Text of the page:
Sinéad O’Connor on Mental Health and the Media

The singer recently sat down with TIME to answer a few questions

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Sinéad O’Connor recently took time out of her busy touring schedule to drop by the TIME offices and discuss her advocacy about mental-health issues, her thoughts on music and religion and, yes, her recent public back-and-forth with Miley Cyrus.

Selections from that long conversation are featured in this week’s issue of TIME, but take a look at the video above for more of O’Connor’s thoughts on the relationship between mental-health issues and the media:

You’re so outspoken about the way that we talk about mental illness. How do you feel that your message of being respectful toward the issue is being received by people?

It’s not the question of my message. I think it’s a general world message now. My particular grief, if you like, is with the media in particular. I think how the media discuss and portray and diagnose, indeed, with qualification, mental health and mental illness is a human-rights issue. I’ll give you just one example. There’s a dreadful practice in this country going on at the moment, which is a complete breach of human and civil rights, of paparazzi lynching — that’s what I call it — young celebrities, young female celebrities, whether it’s Britney or Amanda Bynes or Lindsay Lohan or anyone who has either been diagnosed with an illness or is perceived by people to have a mental illness, and lynching them in the streets, trying to get photos of them looking like they’re having breakdowns, taking these pictures, selling them for tons of money to the newspapers with derogatory words written under them about mental illness and about these women, and making a buffoonery and a mockery of them. That’s obviously extremely wounding and dangerous for those young women, because it doesn’t stay on the page or stay on the screen. It translates down to how people treat you in your life. Unfortunately there’s such a stigma about mental illness or perceived mental illness that people are bullied and treated like sh*t and the illnesses are used as something with which to beat people, and in a manner than a physical illness wouldn’t be. You couldn’t go lynching with paparazzi girls who have broken legs and start writing about, ‘Aren’t these dreadful,awful people? Let’s have a great laugh at them because they have a broken leg.’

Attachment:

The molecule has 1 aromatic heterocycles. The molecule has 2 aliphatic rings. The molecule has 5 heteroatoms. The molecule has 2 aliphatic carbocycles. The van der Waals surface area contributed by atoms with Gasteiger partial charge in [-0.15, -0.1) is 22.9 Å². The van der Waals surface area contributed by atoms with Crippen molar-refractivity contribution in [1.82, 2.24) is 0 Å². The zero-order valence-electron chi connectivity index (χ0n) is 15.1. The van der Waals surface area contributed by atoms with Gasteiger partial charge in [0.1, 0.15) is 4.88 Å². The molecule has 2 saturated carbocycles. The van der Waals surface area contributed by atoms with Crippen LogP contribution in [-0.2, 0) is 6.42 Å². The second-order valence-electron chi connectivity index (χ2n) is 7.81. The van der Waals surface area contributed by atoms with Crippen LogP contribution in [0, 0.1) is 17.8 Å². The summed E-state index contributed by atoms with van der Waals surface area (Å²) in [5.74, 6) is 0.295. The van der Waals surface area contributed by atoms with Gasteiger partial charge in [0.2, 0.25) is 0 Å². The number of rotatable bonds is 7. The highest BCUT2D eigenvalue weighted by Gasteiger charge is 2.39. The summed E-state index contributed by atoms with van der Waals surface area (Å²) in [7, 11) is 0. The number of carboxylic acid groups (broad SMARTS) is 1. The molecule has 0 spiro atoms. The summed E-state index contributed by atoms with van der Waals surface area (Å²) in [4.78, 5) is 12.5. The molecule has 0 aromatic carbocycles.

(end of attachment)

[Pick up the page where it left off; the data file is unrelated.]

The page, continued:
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Read the full 10 Questions interview in this week’s issue of TIME.